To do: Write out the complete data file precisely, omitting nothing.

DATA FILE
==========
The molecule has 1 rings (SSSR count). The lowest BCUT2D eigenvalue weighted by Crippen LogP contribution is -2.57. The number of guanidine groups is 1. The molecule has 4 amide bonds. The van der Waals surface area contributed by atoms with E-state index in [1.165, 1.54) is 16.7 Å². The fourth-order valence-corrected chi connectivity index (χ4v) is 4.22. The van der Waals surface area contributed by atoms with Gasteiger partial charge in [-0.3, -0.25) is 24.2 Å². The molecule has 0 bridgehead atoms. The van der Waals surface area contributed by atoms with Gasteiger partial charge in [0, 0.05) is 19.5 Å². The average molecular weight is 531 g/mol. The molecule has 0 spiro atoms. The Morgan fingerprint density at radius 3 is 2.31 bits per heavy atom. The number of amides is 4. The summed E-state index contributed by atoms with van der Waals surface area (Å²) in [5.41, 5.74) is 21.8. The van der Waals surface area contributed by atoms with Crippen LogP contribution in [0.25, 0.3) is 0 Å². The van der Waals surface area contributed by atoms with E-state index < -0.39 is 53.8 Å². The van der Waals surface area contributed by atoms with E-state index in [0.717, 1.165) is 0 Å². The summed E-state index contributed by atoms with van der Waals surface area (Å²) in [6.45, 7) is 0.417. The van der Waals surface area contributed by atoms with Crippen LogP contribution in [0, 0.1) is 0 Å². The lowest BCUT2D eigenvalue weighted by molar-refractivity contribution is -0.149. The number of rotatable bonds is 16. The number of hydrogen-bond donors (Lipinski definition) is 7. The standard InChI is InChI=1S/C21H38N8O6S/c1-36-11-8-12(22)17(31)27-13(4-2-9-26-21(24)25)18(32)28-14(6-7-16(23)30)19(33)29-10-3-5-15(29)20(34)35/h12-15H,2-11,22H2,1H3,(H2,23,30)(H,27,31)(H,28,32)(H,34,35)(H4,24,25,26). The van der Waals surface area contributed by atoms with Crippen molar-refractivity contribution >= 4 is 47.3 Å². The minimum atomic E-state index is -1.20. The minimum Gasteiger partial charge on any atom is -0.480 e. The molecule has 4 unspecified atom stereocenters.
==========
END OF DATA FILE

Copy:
The molecule has 1 rings (SSSR count). The lowest BCUT2D eigenvalue weighted by Crippen LogP contribution is -2.57. The number of guanidine groups is 1. The molecule has 4 amide bonds. The van der Waals surface area contributed by atoms with E-state index in [1.165, 1.54) is 16.7 Å². The fourth-order valence-corrected chi connectivity index (χ4v) is 4.22. The van der Waals surface area contributed by atoms with Gasteiger partial charge in [-0.3, -0.25) is 24.2 Å². The molecule has 0 bridgehead atoms. The van der Waals surface area contributed by atoms with Gasteiger partial charge in [0, 0.05) is 19.5 Å². The average molecular weight is 531 g/mol. The molecule has 0 spiro atoms. The Morgan fingerprint density at radius 3 is 2.31 bits per heavy atom. The number of amides is 4. The summed E-state index contributed by atoms with van der Waals surface area (Å²) in [5.41, 5.74) is 21.8. The van der Waals surface area contributed by atoms with Crippen LogP contribution in [0.25, 0.3) is 0 Å². The van der Waals surface area contributed by atoms with E-state index < -0.39 is 53.8 Å². The van der Waals surface area contributed by atoms with E-state index in [0.717, 1.165) is 0 Å². The summed E-state index contributed by atoms with van der Waals surface area (Å²) in [6.45, 7) is 0.417. The van der Waals surface area contributed by atoms with Crippen LogP contribution in [0, 0.1) is 0 Å². The lowest BCUT2D eigenvalue weighted by molar-refractivity contribution is -0.149. The number of rotatable bonds is 16. The number of hydrogen-bond donors (Lipinski definition) is 7. The standard InChI is InChI=1S/C21H38N8O6S/c1-36-11-8-12(22)17(31)27-13(4-2-9-26-21(24)25)18(32)28-14(6-7-16(23)30)19(33)29-10-3-5-15(29)20(34)35/h12-15H,2-11,22H2,1H3,(H2,23,30)(H,27,31)(H,28,32)(H,34,35)(H4,24,25,26). The van der Waals surface area contributed by atoms with Crippen molar-refractivity contribution >= 4 is 47.3 Å². The minimum atomic E-state index is -1.20. The minimum Gasteiger partial charge on any atom is -0.480 e. The molecule has 4 unspecified atom stereocenters.